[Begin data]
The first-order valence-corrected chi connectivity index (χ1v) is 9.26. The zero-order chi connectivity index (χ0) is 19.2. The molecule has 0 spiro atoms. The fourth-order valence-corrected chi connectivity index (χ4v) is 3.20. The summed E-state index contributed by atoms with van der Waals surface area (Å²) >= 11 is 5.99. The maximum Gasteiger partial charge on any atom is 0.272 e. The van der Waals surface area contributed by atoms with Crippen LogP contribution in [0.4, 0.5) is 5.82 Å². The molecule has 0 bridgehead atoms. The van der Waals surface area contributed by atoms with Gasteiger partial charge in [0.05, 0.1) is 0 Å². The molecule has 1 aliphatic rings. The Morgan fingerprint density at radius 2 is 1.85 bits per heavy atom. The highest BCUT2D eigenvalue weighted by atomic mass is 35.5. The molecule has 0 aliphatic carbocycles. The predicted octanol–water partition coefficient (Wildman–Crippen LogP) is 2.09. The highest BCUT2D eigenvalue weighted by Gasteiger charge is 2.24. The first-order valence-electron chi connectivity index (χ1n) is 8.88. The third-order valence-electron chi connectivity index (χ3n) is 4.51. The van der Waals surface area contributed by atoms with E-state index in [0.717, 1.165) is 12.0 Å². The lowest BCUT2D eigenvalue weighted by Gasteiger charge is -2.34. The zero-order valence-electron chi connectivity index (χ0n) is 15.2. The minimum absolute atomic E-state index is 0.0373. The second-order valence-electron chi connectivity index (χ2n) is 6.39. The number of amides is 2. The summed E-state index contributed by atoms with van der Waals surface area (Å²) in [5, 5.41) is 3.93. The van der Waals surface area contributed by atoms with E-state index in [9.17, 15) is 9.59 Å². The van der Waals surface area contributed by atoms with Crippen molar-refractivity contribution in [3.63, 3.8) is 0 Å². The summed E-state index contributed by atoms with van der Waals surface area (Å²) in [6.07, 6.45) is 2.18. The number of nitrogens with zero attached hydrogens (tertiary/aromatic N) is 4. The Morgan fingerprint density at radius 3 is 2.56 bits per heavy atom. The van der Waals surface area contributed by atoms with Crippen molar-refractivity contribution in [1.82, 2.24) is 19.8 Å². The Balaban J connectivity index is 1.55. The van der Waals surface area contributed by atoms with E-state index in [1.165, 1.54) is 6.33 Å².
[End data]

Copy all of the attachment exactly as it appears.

The first-order valence-corrected chi connectivity index (χ1v) is 9.26. The zero-order chi connectivity index (χ0) is 19.2. The molecule has 0 spiro atoms. The fourth-order valence-corrected chi connectivity index (χ4v) is 3.20. The summed E-state index contributed by atoms with van der Waals surface area (Å²) >= 11 is 5.99. The maximum Gasteiger partial charge on any atom is 0.272 e. The van der Waals surface area contributed by atoms with Crippen LogP contribution in [0.4, 0.5) is 5.82 Å². The molecule has 0 bridgehead atoms. The van der Waals surface area contributed by atoms with Gasteiger partial charge in [0.05, 0.1) is 0 Å². The molecule has 1 aliphatic rings. The Morgan fingerprint density at radius 2 is 1.85 bits per heavy atom. The highest BCUT2D eigenvalue weighted by atomic mass is 35.5. The molecule has 0 aliphatic carbocycles. The predicted octanol–water partition coefficient (Wildman–Crippen LogP) is 2.09. The highest BCUT2D eigenvalue weighted by Gasteiger charge is 2.24. The first-order valence-electron chi connectivity index (χ1n) is 8.88. The third-order valence-electron chi connectivity index (χ3n) is 4.51. The van der Waals surface area contributed by atoms with E-state index in [0.717, 1.165) is 12.0 Å². The lowest BCUT2D eigenvalue weighted by Gasteiger charge is -2.34. The zero-order valence-electron chi connectivity index (χ0n) is 15.2. The minimum absolute atomic E-state index is 0.0373. The second-order valence-electron chi connectivity index (χ2n) is 6.39. The number of amides is 2. The summed E-state index contributed by atoms with van der Waals surface area (Å²) in [5, 5.41) is 3.93. The van der Waals surface area contributed by atoms with E-state index in [9.17, 15) is 9.59 Å². The van der Waals surface area contributed by atoms with Crippen molar-refractivity contribution in [3.63, 3.8) is 0 Å². The summed E-state index contributed by atoms with van der Waals surface area (Å²) in [6.07, 6.45) is 2.18. The number of nitrogens with zero attached hydrogens (tertiary/aromatic N) is 4. The Morgan fingerprint density at radius 3 is 2.56 bits per heavy atom. The van der Waals surface area contributed by atoms with Crippen molar-refractivity contribution in [1.82, 2.24) is 19.8 Å². The Balaban J connectivity index is 1.55. The van der Waals surface area contributed by atoms with E-state index in [1.165, 1.54) is 6.33 Å².